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Transaction Coordinators

Should a Transaction Coordinator Negotiate Inspections?

You might be wondering if a transaction coordinator should negotiate real estate inspections. It may save an agent some time, but it ...

A lot of agents looking to build a real estate team, often wonder if a transaction coordinator should negotiate inspections.

The short answer: No.  Here’s why.

What would you do with an extra 16 hours?

Spend more time on the things that matter most.

Fiduciary Duty & Liabilities

The agent or broker who is listed as the agent on the brokerage agreement with their client is ultimately the one responsible for everything.  In terms of negotiating an inspection resolution for your client, this means a couple of things:

  1. Unless listed as an agent for the client, the transaction coordinator does not have the authority to negotiate on the behalf of the client.
  2. The agent listed on the brokerage is the one ultimately responsible for everything.  In other words, the agent is the one who owes the fiduciary duty to the client.

These two things create a lot of liability for the real estate agent, the brokerage the agent belongs to, and the transaction coordinator.  If something goes wrong in the deal, it doesn’t matter who negotiated it, the agent listed on the brokerage agreement is liable.  Chances are the E&O policy will not cover the transaction coordinator.  And the written policies and procedures set by the agent’s brokerage office probably don’t allow someone without a license or a written brokerage agreement to represent a client.  So, if any lawsuits arise… it means the agent is probably on their own.

This also raises the question of whether it makes sense for a virtual assistant or transaction coordinator to be handling negations of any kind.  After all, aren’t you the professional real estate agent?

There’s No Better Negotiator Than You

The majority of home sale transactions that don’t close, once under contract, are due to house inspections.  Or, the inability to find a resolution to what was find during the inspection.  Too often home sale transactions fall apart because the buyer and seller can’t see eye to eye on a repair.

“I’ve seen deals where the buyer and seller were ready to go separate ways over a measly $200 repair.  Emotions run high, and it’s our job as professionals to keep it together.” explains Steven Barks, licensed real estate broker, and COO of Worth Clark Realty.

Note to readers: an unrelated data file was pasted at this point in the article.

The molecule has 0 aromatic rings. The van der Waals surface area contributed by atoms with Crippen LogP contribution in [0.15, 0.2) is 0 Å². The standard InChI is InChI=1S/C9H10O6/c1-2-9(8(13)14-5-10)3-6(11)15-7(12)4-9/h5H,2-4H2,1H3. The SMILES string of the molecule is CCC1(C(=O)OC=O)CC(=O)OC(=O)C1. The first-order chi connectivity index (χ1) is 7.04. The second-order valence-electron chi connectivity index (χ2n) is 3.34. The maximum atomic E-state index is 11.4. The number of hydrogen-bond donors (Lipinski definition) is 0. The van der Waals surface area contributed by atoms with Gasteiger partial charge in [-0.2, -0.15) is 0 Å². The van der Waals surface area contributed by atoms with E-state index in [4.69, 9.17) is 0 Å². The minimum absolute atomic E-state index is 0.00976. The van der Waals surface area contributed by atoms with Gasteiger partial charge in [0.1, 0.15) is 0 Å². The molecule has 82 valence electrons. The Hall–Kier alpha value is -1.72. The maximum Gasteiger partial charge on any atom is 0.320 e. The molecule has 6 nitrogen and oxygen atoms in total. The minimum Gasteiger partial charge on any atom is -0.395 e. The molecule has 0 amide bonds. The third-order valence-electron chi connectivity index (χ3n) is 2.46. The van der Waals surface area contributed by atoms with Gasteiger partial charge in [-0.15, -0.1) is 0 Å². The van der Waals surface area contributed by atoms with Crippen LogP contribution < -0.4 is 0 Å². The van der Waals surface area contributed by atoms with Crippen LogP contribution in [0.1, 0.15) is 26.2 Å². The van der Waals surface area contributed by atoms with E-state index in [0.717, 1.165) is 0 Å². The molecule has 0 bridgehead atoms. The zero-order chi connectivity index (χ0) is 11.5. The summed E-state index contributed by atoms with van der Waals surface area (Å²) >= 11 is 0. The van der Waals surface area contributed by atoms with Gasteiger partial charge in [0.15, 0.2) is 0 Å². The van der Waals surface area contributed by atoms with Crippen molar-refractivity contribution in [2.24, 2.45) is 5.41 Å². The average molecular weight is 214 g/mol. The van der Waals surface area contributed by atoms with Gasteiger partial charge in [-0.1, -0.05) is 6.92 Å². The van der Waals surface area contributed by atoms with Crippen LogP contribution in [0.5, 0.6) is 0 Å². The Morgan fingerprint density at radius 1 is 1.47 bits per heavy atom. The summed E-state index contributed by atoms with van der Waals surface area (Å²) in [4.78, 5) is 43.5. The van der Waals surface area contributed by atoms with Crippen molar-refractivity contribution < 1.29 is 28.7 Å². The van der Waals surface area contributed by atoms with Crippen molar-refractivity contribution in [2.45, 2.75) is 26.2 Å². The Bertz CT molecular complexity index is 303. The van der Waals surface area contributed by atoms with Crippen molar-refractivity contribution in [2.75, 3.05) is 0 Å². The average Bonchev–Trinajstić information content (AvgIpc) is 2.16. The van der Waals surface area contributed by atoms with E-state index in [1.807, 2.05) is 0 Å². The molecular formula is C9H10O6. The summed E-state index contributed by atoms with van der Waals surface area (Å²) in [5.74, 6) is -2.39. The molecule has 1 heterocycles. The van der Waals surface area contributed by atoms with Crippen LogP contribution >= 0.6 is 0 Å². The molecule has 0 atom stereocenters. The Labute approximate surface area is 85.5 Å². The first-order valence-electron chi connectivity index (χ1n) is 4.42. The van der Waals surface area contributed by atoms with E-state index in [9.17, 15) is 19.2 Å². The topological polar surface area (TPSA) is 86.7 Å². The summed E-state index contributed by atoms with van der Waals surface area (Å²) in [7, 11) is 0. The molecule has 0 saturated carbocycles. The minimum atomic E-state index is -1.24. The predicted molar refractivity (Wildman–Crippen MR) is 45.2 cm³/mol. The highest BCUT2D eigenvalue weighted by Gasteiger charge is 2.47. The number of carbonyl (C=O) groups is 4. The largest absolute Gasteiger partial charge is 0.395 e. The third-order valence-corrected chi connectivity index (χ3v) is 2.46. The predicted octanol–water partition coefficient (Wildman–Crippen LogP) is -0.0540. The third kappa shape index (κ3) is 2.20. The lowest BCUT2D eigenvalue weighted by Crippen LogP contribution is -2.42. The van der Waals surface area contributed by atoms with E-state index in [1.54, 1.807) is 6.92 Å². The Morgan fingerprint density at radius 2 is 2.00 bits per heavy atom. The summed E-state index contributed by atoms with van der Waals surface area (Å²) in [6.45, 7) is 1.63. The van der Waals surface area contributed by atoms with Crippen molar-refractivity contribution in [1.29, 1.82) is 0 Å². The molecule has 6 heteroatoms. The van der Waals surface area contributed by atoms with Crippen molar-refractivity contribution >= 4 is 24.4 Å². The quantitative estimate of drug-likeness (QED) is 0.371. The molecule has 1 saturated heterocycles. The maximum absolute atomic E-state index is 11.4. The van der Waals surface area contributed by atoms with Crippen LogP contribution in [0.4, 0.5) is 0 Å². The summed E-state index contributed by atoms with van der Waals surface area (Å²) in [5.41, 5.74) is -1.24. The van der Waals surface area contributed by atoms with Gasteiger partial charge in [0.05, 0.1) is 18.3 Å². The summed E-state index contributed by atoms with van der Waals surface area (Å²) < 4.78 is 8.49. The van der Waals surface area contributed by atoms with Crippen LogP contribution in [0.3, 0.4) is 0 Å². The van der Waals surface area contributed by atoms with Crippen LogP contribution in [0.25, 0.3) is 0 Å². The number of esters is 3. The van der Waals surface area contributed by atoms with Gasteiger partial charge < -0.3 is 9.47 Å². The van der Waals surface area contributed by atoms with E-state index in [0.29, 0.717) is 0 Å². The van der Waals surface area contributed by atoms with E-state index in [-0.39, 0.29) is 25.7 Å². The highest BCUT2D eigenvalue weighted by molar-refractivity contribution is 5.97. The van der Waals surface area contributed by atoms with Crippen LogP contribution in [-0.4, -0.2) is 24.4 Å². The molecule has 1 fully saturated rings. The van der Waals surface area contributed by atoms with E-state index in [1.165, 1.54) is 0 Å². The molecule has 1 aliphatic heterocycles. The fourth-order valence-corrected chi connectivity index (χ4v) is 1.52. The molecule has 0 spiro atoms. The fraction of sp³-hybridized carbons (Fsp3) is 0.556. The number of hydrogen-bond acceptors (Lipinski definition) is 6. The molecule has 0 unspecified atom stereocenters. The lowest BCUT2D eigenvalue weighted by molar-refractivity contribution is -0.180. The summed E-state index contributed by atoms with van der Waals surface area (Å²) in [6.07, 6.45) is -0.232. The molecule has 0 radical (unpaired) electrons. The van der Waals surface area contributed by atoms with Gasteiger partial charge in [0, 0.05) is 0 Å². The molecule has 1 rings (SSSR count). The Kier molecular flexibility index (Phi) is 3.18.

You’re the professional here when it comes to negotiations.   This is where you should shine, and earn the respect of everyone involved in the deal.  You secured the first step of the deal, and the second step is also ensuring the deal doesn’t fall apart when negotiating the inspections.  You should not be handing off responsibility of negotiating on your clients behalf to someone who is responsible for managing the paperwork and tasks (a transaction coordinator).

Pulling off great negotiations is what will keep feeding you referral business for years to come.

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Keep the Best Interests in Mind

This isn’t just about avoiding liabilities and making sure you look good.  It is most important to note that it is in the client’s best interest that you are the one negotiating their inspection.  Again, you are the one they hired for the job.  And you are the agent who owes your client a fiduciary duty to act (negotiate) in their best interest.

What’s better for your client, a professional transaction coordinator negotiating things, or a professional real estate agent ?  This absolutely not a knock on the transaction coordinator’s capabilities.  However, when your buyer or seller clients decided to hire you, I highly doubt it was because you pitched them on how great of a negotiator your transaction coordinator is.  Nope.  You’ll tell any prospective client you meet about how great of a deal you’re going to help them secure.  So, do it.

It is in your best interest to make sure your client secures the best possible deal on the purchase or sale of their home.  This doesn’t end once you have a contract in place.  In fact, that’s when things usually get more interesting.  It’s highly critical that you guide your client through the entire inspection process, ensuring they are not gouged by the other party.  Or, even worse, the deal falls apart.

Do you clients a favor – make sure you negotiate every bit of their transaction – to get the best deal possible.   While you do that, our Transactly Coordinators will take care of the rest!

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